By the end of next week, we will be turning our attention to another sharp trough entering the southwestern U.S. Exact details, including how quickly it fully ejects into the central Plains, are a bit uncertain at this point. But there will certainly be periodic chances for rain and thunderstorms starting Friday night. Severe weather would certainly be possible next weekend in central and eastern Nebraska, as would the potential for heavier rainfall. The current prognosis from the ECMWF Ensemble shows that an inch of rain over the next 10 days (much of which would be next weekend) is likely in eastern and northern sections of the state and possible in the southern sections of the state. Recommend paying attention to the forecast carefully by late next week, but I wouldn't cancel outdoor plans for next Friday night or Saturday, April 27 just yet.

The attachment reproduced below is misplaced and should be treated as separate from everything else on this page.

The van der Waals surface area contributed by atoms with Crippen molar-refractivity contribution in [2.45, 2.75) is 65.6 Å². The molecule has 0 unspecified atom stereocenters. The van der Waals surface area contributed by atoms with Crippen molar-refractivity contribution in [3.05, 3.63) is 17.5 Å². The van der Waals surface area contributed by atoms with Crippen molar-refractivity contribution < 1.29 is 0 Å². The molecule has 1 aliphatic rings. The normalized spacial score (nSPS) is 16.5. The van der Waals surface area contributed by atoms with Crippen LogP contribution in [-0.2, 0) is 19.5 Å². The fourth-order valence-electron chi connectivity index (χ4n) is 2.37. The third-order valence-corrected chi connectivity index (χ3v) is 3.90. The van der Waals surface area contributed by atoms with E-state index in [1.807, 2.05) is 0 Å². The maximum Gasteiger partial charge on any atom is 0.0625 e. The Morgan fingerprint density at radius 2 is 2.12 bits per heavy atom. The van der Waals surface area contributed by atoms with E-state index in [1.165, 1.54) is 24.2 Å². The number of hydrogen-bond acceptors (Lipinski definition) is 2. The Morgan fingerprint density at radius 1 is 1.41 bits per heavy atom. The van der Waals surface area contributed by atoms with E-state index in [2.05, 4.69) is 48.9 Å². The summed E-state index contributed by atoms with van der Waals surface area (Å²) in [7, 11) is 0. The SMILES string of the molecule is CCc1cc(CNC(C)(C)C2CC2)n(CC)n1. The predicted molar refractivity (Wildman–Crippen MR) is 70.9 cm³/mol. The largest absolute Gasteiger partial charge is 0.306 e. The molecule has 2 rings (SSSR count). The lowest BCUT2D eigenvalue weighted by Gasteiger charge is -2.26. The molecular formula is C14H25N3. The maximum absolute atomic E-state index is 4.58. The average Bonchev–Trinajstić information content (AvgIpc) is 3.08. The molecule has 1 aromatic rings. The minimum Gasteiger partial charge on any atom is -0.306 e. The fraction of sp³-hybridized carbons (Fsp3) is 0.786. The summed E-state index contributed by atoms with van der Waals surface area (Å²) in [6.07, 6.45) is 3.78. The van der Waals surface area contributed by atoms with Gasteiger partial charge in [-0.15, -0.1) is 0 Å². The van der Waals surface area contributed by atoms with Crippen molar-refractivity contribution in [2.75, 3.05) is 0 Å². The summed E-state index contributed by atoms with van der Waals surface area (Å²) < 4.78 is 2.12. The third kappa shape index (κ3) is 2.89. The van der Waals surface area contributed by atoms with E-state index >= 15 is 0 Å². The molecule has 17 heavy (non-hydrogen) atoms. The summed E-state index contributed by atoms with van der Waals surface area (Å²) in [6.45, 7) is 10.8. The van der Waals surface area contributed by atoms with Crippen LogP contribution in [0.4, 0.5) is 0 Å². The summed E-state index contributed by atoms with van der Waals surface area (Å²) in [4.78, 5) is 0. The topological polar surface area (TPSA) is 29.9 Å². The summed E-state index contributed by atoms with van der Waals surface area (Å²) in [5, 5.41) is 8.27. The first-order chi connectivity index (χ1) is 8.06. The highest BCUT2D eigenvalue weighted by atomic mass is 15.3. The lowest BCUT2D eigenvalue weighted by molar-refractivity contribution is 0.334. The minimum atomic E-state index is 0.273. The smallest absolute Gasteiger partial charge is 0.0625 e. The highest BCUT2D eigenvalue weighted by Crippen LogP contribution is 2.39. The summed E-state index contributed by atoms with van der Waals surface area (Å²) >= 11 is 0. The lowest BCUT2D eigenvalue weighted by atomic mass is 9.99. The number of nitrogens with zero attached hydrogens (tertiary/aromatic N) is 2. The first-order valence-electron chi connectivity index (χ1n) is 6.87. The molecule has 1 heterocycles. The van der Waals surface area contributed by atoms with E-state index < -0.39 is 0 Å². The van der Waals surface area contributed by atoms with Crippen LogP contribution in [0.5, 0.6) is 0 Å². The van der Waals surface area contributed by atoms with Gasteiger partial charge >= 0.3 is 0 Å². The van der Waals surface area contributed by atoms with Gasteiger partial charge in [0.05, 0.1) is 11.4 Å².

One-inch precipitation map April 28
Figure 5. Probability of one-inch precipitation by the end of next week.
Eight- to 14-day precipitation outlook map
Figure 6. Eight- to 14-day precipitation outlook from the Climate Prediction Center.
Eight- to 14-day temperature outlook map
Figure 7. Eight- to 14-day temperature outlook from the Climate Prediction Center.

Moisture and Drought Update